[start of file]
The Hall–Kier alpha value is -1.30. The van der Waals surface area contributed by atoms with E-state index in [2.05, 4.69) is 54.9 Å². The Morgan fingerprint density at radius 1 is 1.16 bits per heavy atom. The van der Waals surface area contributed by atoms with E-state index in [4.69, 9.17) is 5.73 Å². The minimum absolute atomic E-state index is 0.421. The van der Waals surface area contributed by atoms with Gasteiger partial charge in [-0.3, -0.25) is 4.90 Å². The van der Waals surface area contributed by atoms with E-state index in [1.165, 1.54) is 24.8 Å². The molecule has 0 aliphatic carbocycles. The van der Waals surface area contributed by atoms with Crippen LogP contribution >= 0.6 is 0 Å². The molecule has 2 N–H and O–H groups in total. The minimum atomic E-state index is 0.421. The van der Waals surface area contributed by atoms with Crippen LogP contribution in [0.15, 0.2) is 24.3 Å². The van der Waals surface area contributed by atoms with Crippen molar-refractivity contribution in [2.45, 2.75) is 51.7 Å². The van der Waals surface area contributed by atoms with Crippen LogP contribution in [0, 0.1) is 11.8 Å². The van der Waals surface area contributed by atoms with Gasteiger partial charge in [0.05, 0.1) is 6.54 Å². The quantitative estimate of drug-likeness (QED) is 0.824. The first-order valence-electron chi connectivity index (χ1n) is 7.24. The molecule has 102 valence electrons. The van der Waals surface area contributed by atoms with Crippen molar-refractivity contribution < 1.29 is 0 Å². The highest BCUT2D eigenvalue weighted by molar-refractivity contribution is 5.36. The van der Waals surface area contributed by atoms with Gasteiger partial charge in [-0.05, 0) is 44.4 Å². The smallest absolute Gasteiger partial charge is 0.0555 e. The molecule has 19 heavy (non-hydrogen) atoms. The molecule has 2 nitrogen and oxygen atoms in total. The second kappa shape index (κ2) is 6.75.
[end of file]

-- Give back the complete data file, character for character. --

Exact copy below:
The Hall–Kier alpha value is -1.30. The van der Waals surface area contributed by atoms with E-state index in [2.05, 4.69) is 54.9 Å². The Morgan fingerprint density at radius 1 is 1.16 bits per heavy atom. The van der Waals surface area contributed by atoms with E-state index in [4.69, 9.17) is 5.73 Å². The minimum absolute atomic E-state index is 0.421. The van der Waals surface area contributed by atoms with Gasteiger partial charge in [-0.3, -0.25) is 4.90 Å². The van der Waals surface area contributed by atoms with E-state index in [1.165, 1.54) is 24.8 Å². The molecule has 0 aliphatic carbocycles. The van der Waals surface area contributed by atoms with Crippen LogP contribution >= 0.6 is 0 Å². The molecule has 2 N–H and O–H groups in total. The minimum atomic E-state index is 0.421. The van der Waals surface area contributed by atoms with Crippen LogP contribution in [0.15, 0.2) is 24.3 Å². The van der Waals surface area contributed by atoms with Crippen molar-refractivity contribution in [2.45, 2.75) is 51.7 Å². The van der Waals surface area contributed by atoms with Crippen LogP contribution in [0, 0.1) is 11.8 Å². The van der Waals surface area contributed by atoms with Gasteiger partial charge in [0.05, 0.1) is 6.54 Å². The quantitative estimate of drug-likeness (QED) is 0.824. The first-order valence-electron chi connectivity index (χ1n) is 7.24. The molecule has 102 valence electrons. The van der Waals surface area contributed by atoms with Crippen molar-refractivity contribution < 1.29 is 0 Å². The highest BCUT2D eigenvalue weighted by molar-refractivity contribution is 5.36. The van der Waals surface area contributed by atoms with Gasteiger partial charge in [-0.05, 0) is 44.4 Å². The smallest absolute Gasteiger partial charge is 0.0555 e. The molecule has 19 heavy (non-hydrogen) atoms. The molecule has 2 nitrogen and oxygen atoms in total. The second kappa shape index (κ2) is 6.75.